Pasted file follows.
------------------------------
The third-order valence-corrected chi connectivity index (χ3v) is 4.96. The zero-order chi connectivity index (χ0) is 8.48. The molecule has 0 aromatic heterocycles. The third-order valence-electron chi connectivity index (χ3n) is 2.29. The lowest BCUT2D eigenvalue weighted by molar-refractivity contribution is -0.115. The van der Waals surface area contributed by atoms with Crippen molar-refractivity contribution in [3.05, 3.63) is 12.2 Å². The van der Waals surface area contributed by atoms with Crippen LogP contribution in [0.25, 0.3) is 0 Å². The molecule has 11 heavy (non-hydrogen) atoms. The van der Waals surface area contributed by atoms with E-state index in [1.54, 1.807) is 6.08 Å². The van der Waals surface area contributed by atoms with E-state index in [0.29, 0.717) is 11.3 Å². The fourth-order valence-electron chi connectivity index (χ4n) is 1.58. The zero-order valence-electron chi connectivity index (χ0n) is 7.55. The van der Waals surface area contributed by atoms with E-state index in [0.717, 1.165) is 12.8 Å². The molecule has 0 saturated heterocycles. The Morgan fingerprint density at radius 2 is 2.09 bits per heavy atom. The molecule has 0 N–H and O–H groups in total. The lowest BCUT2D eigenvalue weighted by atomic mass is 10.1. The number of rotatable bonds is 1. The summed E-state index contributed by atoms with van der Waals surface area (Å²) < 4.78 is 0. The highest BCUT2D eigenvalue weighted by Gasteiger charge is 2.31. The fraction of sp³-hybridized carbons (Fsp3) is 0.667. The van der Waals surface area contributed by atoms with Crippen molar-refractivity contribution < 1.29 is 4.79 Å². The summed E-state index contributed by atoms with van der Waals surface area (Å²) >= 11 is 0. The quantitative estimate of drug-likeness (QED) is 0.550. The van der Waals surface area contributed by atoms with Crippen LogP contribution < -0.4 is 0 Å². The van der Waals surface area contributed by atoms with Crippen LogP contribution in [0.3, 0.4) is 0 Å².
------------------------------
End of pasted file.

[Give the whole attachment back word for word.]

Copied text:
The third-order valence-corrected chi connectivity index (χ3v) is 4.96. The zero-order chi connectivity index (χ0) is 8.48. The molecule has 0 aromatic heterocycles. The third-order valence-electron chi connectivity index (χ3n) is 2.29. The lowest BCUT2D eigenvalue weighted by molar-refractivity contribution is -0.115. The van der Waals surface area contributed by atoms with Crippen molar-refractivity contribution in [3.05, 3.63) is 12.2 Å². The van der Waals surface area contributed by atoms with Crippen LogP contribution in [0.25, 0.3) is 0 Å². The molecule has 11 heavy (non-hydrogen) atoms. The van der Waals surface area contributed by atoms with E-state index in [1.54, 1.807) is 6.08 Å². The van der Waals surface area contributed by atoms with E-state index in [0.29, 0.717) is 11.3 Å². The fourth-order valence-electron chi connectivity index (χ4n) is 1.58. The zero-order valence-electron chi connectivity index (χ0n) is 7.55. The van der Waals surface area contributed by atoms with E-state index in [0.717, 1.165) is 12.8 Å². The molecule has 0 saturated heterocycles. The Morgan fingerprint density at radius 2 is 2.09 bits per heavy atom. The molecule has 0 N–H and O–H groups in total. The lowest BCUT2D eigenvalue weighted by atomic mass is 10.1. The number of rotatable bonds is 1. The summed E-state index contributed by atoms with van der Waals surface area (Å²) < 4.78 is 0. The highest BCUT2D eigenvalue weighted by Gasteiger charge is 2.31. The fraction of sp³-hybridized carbons (Fsp3) is 0.667. The van der Waals surface area contributed by atoms with Crippen molar-refractivity contribution < 1.29 is 4.79 Å². The summed E-state index contributed by atoms with van der Waals surface area (Å²) >= 11 is 0. The quantitative estimate of drug-likeness (QED) is 0.550. The van der Waals surface area contributed by atoms with Crippen LogP contribution < -0.4 is 0 Å². The van der Waals surface area contributed by atoms with Crippen LogP contribution in [0.3, 0.4) is 0 Å².